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Silver Cable Overview: Part One  Print E-mail
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Written by Andre Marc   
Wednesday, 10 February 2010
Article Index
Silver Cable Overview: Part One 
Richard Sachek Interview
Anthony Wynn Interview

Q & A with Richard Sachek of RS Cables:

Q: In your mind, is there anything you can think of, materials, design, exotic metals, etc, that could justify a pair of interconnects or speaker cable costing $5000, $10,000, or even $32,000?

"No. I know what the raw materials cost and there is no way to justify such lofty prices. One of the things about the cable industry is that barriers to entry are relatively low compared with, say, power amplifiers. So you have a lot of cottage businesses offering some very good buys. Ours are the best, though!"

Q: What do you like personally about silver and palladium conductors as compared to copper?

"The resolution. It is very satisfying when a customer switches from copper to silver or palladium, then plays a favorite recording that they have listened to a million times and tells us that they are hearing new things." 

Q: What can you tell us about palladium? I'd bet most audiophiles know little about it.

"The excellent performance of palladium in audio cables can only be partially explained from a scientific standpoint because palladium is not one of the most conductive metals. However, palladium wire is virtually impervious to corrosion so cable performance will never ever deteriorate over time. Also, because the palladium wire does not corrode, we can use a very loose fitting insulation, which only makes partial contact with the wire, reducing potential coloration from the insulation. My interest in palladium within the audio realm springs from a glowing review that I read several years ago and we began experimenting with palladium wire shortly thereafter. Although tough to quantify, the synergy is impossible to dispute upon listening."

Q: Can you give us an idea of what your reference system consists of?

"I am in a temporary living situation right now while my home is being renovated, so I have a pretty modest system going. My most oft used source is a Rega P3 turntable with a RB600 tonearm and Dynavector 10X5 cart but I also have a Sony SCD-777 CDP and power is a Musical Fidelity A300 integrated. Speakers are an M-T-M design which I built myself, including the crossovers. And of course, the internal wiring is silver."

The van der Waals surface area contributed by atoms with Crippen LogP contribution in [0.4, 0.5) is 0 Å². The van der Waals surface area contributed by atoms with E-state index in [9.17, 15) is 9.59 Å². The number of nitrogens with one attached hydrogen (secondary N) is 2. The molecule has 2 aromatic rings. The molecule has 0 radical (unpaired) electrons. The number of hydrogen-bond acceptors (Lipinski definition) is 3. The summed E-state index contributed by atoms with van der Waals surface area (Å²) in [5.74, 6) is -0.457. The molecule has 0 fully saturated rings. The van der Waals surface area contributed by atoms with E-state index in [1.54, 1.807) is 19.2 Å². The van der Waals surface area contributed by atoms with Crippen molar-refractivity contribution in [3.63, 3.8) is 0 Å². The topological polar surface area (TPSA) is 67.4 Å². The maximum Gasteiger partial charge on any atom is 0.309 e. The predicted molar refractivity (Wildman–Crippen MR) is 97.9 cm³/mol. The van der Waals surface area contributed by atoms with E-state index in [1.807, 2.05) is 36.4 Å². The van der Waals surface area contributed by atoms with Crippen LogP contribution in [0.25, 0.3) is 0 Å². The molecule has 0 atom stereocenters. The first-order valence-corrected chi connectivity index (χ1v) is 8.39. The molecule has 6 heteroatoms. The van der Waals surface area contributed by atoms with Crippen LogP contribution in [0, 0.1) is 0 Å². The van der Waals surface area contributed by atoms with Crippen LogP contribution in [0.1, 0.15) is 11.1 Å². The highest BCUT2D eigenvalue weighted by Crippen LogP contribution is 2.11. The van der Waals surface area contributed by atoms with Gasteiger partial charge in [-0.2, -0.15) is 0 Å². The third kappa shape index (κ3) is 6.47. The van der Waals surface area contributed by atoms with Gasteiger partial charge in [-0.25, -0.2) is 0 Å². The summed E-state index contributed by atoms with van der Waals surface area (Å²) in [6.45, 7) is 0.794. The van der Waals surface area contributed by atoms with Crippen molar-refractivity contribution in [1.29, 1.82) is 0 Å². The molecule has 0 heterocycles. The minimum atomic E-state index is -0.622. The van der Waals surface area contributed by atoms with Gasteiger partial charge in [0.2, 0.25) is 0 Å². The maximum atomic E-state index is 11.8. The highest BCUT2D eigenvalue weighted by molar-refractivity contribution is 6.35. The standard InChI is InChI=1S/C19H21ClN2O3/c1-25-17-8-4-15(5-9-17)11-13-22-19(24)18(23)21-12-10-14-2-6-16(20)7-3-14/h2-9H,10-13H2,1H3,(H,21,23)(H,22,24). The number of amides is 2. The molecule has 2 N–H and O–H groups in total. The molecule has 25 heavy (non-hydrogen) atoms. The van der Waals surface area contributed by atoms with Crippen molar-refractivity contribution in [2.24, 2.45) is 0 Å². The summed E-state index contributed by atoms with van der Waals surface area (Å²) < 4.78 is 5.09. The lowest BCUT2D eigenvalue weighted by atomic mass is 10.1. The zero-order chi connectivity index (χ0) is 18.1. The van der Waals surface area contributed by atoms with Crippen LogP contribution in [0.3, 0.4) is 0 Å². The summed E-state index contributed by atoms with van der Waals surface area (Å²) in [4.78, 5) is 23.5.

Q:
Lastly, vinyl or digital?

"Vinyl all the way."

Element Cable:

Element Cable was founded in 2003 by Anthony Wynn and Chris Wynn to offer audiophile grade cables at prices that were very fair, and affordable.  Element produces a full line of signal, speaker, video, and digital cables, as well as power cords.  I received two sets of their Silver Serenade interconnects (starting at $129) and a sample of their Red Storm power cords (starting at $69). Yes, those are the actual prices.

The Silver Serenade is made with 99.99% pure solid silver conductors and thin virgin Teflon dielectric cross-spiral geometry suspended in a flexible PE air tube. The cable is terminated with high grade Cardas SLVR silver RCA connectors, using WBT silver solder. As an upgrade option, Eichmann Silver Bullet connectors are also available. But I assure you; the standard Cardas connectors are very nice indeed. The outer jacket is an attractive light gray and the cable has a classy look. One would not have to shove these out of sight for fear of being ridiculed for buying "cheap" cables. As I will describe below, there is absolutely nothing about the performance of this cable that even hints at a modest price.  If I was a mega buck cable manufacturer, and I got a hold of a pair of Silver Serenade IC’s, I would be worried.

Sound:

I started as I did as before, installing a half meter pair of the Serenades between my CD player and preamp. My first impression was one of amazement. I heard all of the things I have come to expect from expensive interconnects with silver conductors, with not a nit to pick. The sound was just beautiful. All the delicacy, detail, imaging, and silky smooth high frequencies I could ask for. Bass was huge, articulate, and all my room could handle. Now I am wondering what the Signature line, Element’s more “upscale” offerings can deliver.

I then took a look at the Red Storm power cord. It is a three conductor 12 AWG tinned copper cable with Teflon insulation and double shielding. The Red Storm cord is matched with a high quality hospital grade Marinco plug and Schurter IEC. The connectors are commonly found on much more expensive power cables costing way more than the Red Storm.

I used the Red Storm mainly on my Naim Flatcap 2x, as Wynn suggested that digital sources commonly benefit the most. The Flatcap 2x is the external power supply for my Naim CD5x cd player. I was nothing less than knocked out by the results. Dynamics were immediately improved, along with bass extension and soundstage depth. The Red Storm , to these ears, bettered, or at the very least, equaled one of my own power cords costing five times as much. Very impressive, and also very highly recommended.



 

 
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